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An interview with Neal Stephenson:

If you met the novelist Neal Stephenson a decade ago, you would have encountered a slight, unassuming grad-student type whose soft-spoken demeanor gave no obvious indication that he had written the manic apotheosis of cyberpunk science fiction (1992’s Snow Crash, in which computer viruses start invading hacker minds). It wasn’t his debut—he’d published two earlier novels in the 1980s—but the book was such a hit that it put his name on the science fiction map in a way the earlier efforts had not.

Meet Stephenson today, and you’ll meet a well-muscled, shaven-headed, bearded fellow who’s just published a highly acclaimed, massively popular trilogy of 900-page novels set mostly in the 17th century. Talk to him, though, and you still hear the rigorously humble guy of 10 years ago. Read that trilogy—Quicksilver, The Confusion, and The System of the World, collectively called The Baroque Cycle—and you’ll have the uncanny sense that you’re reading some new kind of science fiction. Actually, with every Stephenson book since Snow Crash, you feel that you’re reading some new kind of science fiction, regardless of the nominal set and settings of the story.

The three parts of The Baroque Cycle were published at six-month intervals in 2003 and 2004; they feature historical figures ranging from Newton and Leibniz to Louis XIV and a very young Benjamin Franklin, bound up in a narrative with the fictional ancestors of the characters in Stephenson’s similarly huge, cryptology-centered 1999 novel Cryptonomicon. Like Cryptonomicon, the trilogy has attracted praise from mainstream critics as well as Stephenson’s science fiction fan base. The Village Voice calls the series “a work of idiosyncratic beauty whose plots boast tangled, borderless roots.” The Independent says it is “a far more impressive literary endeavour than most so-called ‘serious’ fiction.” Even a mixed review of Quicksilver in The Washington Post describes it as “often brilliant and occasionally astonishing.”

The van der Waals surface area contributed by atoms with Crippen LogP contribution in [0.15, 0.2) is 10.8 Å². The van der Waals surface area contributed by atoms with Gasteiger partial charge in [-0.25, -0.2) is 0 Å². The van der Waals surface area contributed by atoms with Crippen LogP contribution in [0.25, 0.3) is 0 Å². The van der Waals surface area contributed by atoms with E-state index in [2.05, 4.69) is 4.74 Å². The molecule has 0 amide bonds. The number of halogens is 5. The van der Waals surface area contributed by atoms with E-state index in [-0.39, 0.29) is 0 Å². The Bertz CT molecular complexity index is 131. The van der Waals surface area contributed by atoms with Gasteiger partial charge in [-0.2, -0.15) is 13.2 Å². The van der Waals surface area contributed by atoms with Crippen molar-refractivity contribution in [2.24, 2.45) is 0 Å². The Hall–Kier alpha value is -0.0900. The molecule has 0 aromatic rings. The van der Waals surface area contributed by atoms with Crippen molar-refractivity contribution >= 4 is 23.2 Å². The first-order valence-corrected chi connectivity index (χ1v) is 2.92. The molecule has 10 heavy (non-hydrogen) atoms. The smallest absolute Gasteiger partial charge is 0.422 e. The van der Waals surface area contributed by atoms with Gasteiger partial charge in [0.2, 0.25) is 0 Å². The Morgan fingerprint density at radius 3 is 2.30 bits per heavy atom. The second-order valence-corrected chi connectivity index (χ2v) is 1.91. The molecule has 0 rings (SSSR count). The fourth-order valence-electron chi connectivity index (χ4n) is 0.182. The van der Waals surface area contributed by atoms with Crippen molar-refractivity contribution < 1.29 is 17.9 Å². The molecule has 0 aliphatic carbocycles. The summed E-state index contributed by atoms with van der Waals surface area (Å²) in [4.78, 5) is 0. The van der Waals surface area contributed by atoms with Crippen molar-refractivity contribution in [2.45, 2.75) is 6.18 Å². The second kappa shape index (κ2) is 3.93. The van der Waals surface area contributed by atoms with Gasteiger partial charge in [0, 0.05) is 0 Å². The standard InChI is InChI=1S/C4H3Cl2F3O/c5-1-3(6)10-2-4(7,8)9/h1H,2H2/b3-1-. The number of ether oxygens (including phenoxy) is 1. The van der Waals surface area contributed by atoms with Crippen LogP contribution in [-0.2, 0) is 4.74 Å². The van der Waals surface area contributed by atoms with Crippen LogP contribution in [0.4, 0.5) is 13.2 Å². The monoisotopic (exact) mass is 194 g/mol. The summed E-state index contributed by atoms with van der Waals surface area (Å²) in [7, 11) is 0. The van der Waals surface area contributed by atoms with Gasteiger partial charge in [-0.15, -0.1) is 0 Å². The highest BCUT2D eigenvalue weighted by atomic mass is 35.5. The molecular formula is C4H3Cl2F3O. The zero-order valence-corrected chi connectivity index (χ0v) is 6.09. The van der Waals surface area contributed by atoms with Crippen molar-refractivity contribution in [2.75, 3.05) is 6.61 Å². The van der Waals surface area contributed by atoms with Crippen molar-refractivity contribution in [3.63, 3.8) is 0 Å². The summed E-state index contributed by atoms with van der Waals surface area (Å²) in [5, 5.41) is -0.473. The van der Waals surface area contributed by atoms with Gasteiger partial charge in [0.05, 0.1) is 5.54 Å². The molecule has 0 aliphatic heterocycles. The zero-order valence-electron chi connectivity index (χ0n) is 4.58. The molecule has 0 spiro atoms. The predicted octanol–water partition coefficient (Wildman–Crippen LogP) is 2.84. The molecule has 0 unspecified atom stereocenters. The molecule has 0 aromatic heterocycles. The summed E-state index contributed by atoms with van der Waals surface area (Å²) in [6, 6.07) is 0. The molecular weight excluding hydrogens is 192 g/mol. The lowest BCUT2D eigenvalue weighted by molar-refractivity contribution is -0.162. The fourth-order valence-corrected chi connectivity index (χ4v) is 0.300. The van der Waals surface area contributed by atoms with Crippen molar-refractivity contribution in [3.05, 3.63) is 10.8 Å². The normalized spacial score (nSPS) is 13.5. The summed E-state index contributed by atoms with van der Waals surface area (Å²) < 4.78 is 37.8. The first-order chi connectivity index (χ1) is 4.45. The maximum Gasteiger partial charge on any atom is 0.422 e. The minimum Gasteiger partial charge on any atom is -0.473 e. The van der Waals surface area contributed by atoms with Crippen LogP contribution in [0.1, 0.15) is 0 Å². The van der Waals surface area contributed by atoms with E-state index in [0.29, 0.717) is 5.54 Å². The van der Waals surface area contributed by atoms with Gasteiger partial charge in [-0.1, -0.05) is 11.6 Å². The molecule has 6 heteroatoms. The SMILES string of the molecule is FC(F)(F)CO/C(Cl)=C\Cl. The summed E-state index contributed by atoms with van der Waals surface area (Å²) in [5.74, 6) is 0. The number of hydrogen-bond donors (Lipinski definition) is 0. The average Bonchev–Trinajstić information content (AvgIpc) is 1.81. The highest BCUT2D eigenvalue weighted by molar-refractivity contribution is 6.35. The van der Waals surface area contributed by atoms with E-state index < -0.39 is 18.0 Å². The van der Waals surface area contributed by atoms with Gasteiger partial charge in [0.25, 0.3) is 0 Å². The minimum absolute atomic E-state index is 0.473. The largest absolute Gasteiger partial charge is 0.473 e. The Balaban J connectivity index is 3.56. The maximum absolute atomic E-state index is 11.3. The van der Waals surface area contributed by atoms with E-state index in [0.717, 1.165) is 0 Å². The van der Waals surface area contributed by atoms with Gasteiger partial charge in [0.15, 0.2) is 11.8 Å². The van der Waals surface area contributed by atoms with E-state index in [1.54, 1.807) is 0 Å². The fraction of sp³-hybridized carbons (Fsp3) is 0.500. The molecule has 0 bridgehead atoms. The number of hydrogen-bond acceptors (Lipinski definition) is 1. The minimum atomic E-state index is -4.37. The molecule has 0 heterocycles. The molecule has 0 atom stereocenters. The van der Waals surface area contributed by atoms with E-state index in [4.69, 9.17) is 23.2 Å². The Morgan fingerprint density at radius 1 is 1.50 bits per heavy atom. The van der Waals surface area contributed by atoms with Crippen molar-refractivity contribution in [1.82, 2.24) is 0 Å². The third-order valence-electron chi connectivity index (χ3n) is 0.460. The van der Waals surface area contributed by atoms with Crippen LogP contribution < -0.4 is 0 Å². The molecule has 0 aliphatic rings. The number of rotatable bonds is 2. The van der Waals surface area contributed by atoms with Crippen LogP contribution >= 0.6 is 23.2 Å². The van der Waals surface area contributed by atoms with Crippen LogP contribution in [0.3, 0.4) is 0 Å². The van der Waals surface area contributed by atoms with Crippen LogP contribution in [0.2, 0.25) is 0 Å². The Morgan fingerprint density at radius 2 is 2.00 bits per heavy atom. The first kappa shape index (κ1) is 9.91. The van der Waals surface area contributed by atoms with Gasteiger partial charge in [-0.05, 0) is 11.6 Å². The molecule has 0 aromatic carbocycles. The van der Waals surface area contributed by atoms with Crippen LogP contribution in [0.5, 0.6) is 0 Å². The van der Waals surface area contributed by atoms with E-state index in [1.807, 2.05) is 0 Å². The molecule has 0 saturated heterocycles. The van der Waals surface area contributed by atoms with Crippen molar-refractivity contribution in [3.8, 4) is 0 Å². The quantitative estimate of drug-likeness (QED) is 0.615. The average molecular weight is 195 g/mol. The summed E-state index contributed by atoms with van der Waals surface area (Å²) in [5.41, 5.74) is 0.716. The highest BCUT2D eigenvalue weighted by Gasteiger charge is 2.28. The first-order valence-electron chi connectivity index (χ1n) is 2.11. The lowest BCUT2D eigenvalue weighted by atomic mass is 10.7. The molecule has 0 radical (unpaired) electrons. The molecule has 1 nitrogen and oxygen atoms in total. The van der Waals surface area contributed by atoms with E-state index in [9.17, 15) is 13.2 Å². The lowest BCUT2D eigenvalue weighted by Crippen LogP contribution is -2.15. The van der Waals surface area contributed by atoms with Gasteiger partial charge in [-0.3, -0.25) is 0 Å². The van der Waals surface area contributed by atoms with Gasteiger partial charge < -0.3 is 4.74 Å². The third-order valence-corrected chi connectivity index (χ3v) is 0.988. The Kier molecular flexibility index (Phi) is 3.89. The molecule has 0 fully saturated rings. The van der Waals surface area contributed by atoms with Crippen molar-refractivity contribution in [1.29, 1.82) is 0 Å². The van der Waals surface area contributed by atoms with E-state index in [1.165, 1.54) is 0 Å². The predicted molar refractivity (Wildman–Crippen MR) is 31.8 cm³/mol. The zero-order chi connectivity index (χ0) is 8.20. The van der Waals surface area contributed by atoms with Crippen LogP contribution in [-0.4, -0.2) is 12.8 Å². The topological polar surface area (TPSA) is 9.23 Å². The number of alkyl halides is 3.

Stephenson has a substantial libertarian following as well, and not merely because the decentralized, post-statist social systems he describes in Snow Crash and The Diamond Age (1995) are so radically different from modern government. The Baroque Cycle is, among other things, a close look at the rise of science, the market, and the nation-state, themes close to any classical liberal’s heart. Reading it means reading three long, encyclopedic books and maybe spending half a year in an earlier century. It’s not the kind of thing the average reader takes on lightly. But once you find you have a taste for Stephenson’s broad range of obsessive interests, his fine ear for period and modern English prose and speech, and his gift for making the improbably comic seem eminently human, the question no longer is whether you’ll read his books—it’s when.

I particularly liked how Stephenson answered the question about whether The Baroque Cycle is science fiction or not. “It’s in the tradition.”